Ambitious Survey Of Public Librarians Across Scotland Reveals A Vital Service Under Pressure

An ambitious new report by Scottish Book Trust has revealed that one in three librarians in Scotland believe that their whole service is at risk of reduction or loss.


The Survey of Public Librarians, as part of the Value and Impact of Scotland’s Libraries research, published by Scottish Book Trust, Scotland’s national book charity, also revealed a vital service under threat from underinvestment. It reports:


  • 82% of public libraries reported a restriction in their resources and funding
  • One in three public librarians said they had lost librarians and other library staff
  • One in three public librarians reported that their whole service is at risk of reduction or losses.


The report reveals the vital role libraries play in the community as they help to close the poverty-attainment gap. Librarians overwhelmingly agreed that they not only provide free access to all forms of books, but offer a safe, warm and accessible space where those without computers can access digital resources and support, with help from knowledgeable and approachable staff.


While libraries across Scotland are facing ongoing cuts, librarians reported a widespread lack of understanding from their local authorities about the social, long-term impact of their service.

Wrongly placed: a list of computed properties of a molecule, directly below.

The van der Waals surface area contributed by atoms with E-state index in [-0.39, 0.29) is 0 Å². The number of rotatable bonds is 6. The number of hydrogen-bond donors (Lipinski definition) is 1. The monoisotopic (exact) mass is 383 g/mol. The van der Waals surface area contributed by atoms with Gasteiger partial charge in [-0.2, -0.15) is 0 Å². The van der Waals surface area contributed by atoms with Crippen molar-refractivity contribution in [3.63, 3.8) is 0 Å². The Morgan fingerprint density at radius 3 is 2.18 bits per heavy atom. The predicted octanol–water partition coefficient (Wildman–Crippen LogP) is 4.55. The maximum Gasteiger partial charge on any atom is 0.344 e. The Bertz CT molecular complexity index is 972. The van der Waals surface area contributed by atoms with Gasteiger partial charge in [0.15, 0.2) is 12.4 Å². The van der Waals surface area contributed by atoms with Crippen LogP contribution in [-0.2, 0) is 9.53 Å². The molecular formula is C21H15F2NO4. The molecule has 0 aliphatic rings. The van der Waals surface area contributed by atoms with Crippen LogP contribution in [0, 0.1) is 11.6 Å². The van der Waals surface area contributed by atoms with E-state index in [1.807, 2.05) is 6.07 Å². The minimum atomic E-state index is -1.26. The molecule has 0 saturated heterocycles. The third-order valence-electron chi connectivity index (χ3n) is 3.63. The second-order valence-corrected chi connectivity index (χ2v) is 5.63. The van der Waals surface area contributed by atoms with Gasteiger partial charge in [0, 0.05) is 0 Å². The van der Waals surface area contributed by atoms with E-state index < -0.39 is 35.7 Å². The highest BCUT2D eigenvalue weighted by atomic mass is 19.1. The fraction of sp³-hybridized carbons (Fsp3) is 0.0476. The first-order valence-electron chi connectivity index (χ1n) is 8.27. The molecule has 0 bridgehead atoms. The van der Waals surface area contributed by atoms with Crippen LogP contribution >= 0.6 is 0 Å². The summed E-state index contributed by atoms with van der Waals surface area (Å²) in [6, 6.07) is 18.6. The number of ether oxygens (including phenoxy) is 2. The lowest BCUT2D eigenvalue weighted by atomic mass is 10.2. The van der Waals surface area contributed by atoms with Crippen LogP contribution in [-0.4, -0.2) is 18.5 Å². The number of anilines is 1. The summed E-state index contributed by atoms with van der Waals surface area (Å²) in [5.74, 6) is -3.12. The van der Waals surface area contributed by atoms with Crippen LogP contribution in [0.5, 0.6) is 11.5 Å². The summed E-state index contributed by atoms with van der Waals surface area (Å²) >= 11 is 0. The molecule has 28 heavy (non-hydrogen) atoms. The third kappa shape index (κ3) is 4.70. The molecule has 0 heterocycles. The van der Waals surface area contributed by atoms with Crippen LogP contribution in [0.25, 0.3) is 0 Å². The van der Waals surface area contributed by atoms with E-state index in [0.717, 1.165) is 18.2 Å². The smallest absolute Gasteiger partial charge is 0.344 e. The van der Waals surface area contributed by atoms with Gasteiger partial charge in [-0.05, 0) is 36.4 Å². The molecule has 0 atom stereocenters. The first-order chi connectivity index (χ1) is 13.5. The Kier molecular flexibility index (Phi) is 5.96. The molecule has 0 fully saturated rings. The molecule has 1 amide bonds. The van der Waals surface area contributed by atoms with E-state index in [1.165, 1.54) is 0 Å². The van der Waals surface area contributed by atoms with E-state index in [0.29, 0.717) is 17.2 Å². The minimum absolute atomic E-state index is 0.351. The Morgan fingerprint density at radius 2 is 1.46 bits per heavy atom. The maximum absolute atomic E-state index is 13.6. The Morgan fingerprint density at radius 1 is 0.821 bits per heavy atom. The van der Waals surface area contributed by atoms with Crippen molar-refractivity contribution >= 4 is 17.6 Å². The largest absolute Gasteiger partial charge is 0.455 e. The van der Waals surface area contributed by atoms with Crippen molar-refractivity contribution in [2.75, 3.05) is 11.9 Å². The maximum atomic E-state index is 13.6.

Two thirds of the librarians surveyed reported that their community faces digital poverty, and libraries are bridging the divide. 96% of librarians reported that their library offers access to Wi-Fi, 99% to computers with internet, 71% to ebooks and eReaders and 40% to courses in digital skills. These are lifelines for those with limited resources, including the homeless, the elderly and those who have been released from prison. Librarians also reported that their libraries are a safe space for refugees and asylum seekers, LGBTQ+ people and disabled or neurodiverse people.


As one librarian stated: “We are the first place that people come when they need help, possibly the only place in a landscape of shrinking services. When we are gone then these other agencies will need to foot the time bill and the mental health crisis we are averting.”


This survey of public librarians is part of a wider study of both public and school libraries in Scotland, as conducted by Scottish Book Trust, in partnership with the National Library of Scotland (NLS), the Scottish Library and Information Council (SLIC), and the Chartered Institute of Library and Information Professionals in Scotland (CILIPS). Preliminary findings from school librarians will be published over the summer, with the final report published later this year.


Marc Lambert, Chief Executive of Scottish Book Trust, said: ‘Libraries are a vital lifeline for communities across Scotland. Not only do they provide free access to books in a warm and safe environment, but, as this wide-ranging report reveals, they are also a levelling up factory that sends people in a positive direction.
‘There is no other public space where people can access information, combat digital poverty, learn new skills, socialise with others, express themselves creatively, and seek to self-improve, entirely for free. It’s incredibly concerning that these important institutions are endangered.’


Scottish Book Trust is also conducting a survey of public library users, which will be open for responses until the end of June 2024. The impact of Scotland’s libraries – Scottish Book Trust